I’m going to write a sentence I’ve never written in my history of writing about film: make sure you get all the gas out of your system before sitting down to watch A Quiet Place in the theater. This intense little thriller relies upon a nearly silent film experience which makes you, in the audience, hyper aware of just about every little noise permeating your surroundings. Munching popcorn, opening candy wrappers, brief coughs, you’ll become highly attuned to the faintest of noises. This is why you, dear reader, should be advised to make sure you have no bodily gasses stored in your system. Unless that’s your plan all along, to break the tension with a well-timed expelling of flatulence, going from screening to screening, finding new purpose with being that guy, eating plates of beans in preparation for the long withholding. With all that being said, A Quiet Place is an ingenious little thriller with near flawless execution.
It’s over a year into a world overrun by monsters that are trained to attack the smallest of sounds. What’s left of humanity has had to adapt to a very quiet way of life. The Abbott family has ironically be given a head start to adapt into this scary new world that prioritizes silence. Lee (John Krasinski, also co-writer and director) and Evelyn (Emily Blunt) have a daughter, Regan (Millicent Simmonds), who is deaf, so the family has learned to communicate via sign language. The family walks barefoot on paths of sand and resides in a farmhouse on the edge of a rural community. The Abbott clan is still overcoming the loss of their youngest child who, at and innocent and naïve four years old, was taken by the monsters. Now Evelyn is expecting a new child and the Abbotts must stick together if they are going to survive.
A Quiet Place is a brilliantly simple concept that’s exceptionally well developed and executed. Using the very concept of sound itself as the monster, or the prelude to the monster, is so clever and completely relatable. It trains the audience to fear sound itself. It also serves the role of placing the audience in a hyper aware state of continuous dread. Any little sound we deeply dread, and there are so many ways to make sound in this world above a whisper. The emptiness of the aural landscape creates a template to build upon, so that any small noise feels like an alarm to the sense. The gripping sound design brings a sense of the looming dangers as we hear the thundering claps and crashes of the monsters approach. Krasinski also very cleverly communicates the world from Regan’s deaf perspective. When the camera focuses on her, the sound levels drop entirely, and then when another character is onscreen, they rise back up. It’s an extremely effective and smart way to drop the audience into her vulnerable position.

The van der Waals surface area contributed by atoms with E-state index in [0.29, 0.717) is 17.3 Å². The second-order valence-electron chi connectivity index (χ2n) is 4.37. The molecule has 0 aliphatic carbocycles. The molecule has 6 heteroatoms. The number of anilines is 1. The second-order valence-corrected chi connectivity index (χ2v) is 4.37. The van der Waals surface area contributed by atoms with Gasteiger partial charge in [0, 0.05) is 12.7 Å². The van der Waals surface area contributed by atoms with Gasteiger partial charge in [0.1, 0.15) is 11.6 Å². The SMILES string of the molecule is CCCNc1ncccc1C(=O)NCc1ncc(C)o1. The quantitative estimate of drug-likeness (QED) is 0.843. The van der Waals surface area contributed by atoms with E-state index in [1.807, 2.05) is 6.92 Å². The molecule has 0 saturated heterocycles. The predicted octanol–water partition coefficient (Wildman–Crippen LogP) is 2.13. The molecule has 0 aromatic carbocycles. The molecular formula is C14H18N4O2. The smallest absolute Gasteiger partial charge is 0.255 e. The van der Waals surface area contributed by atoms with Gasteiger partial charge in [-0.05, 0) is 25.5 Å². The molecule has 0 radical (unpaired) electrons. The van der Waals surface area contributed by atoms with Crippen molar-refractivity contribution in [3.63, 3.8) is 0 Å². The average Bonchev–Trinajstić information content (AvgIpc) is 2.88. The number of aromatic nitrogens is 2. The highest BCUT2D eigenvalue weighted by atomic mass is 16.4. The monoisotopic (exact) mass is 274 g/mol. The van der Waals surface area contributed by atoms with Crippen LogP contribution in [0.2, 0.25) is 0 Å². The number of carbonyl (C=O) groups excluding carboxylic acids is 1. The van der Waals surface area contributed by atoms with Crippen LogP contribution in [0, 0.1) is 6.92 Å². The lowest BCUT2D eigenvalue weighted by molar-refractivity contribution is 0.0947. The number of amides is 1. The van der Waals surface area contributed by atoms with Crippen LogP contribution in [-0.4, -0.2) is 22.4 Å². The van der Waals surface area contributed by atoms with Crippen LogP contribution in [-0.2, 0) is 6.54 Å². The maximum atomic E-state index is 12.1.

This is a movie that sets up the stakes upfront. A young child dies for doing something stupid but entirely in character for a young child (whom I’m assuming never personally encountered these creatures). A Quiet Place establishes immediately that this new world is unforgiving of mistakes. A distracted mind, a false step, a sudden impulse, and anyone can be gone forever.
Like the similarly themed Don’t Breathe, the fun is setting up the world, the playing space, and the rules, and then watching it all play out. A Quiet Place does a great job of establishing its world and surroundings and once the action hits midway through it doesn’t let up until the end credits. Fortunately, the thrills never get old too because Krasinski and the other screenwriters, Bryan Woods and Scott Beck, keep finding new and intelligent challenges to explore. The pieces all add up and the details make this world feel extremely well realized, from the marked squeaky floorboards to the routines if separated to the colored warning lights. The tension is already at a constant simmer from its very effective opening sequence that sets the mood. A simple exposed nail on a stair can be a returning point of tremendous uncertainty time and again. The very presence of a pregnancy with a looming due date feels like a bomb waiting to explode. How in the world will a baby be born in a world that punishes sound? I watched this movie with my hand covering my mouth for a far majority of it. Even the jump scares feel well distributed and earned in this movie. Mostly, it’s a film that makes you twist in that delicious sense of anxiety as you wait. It’s nerve-rattling in the best possible way.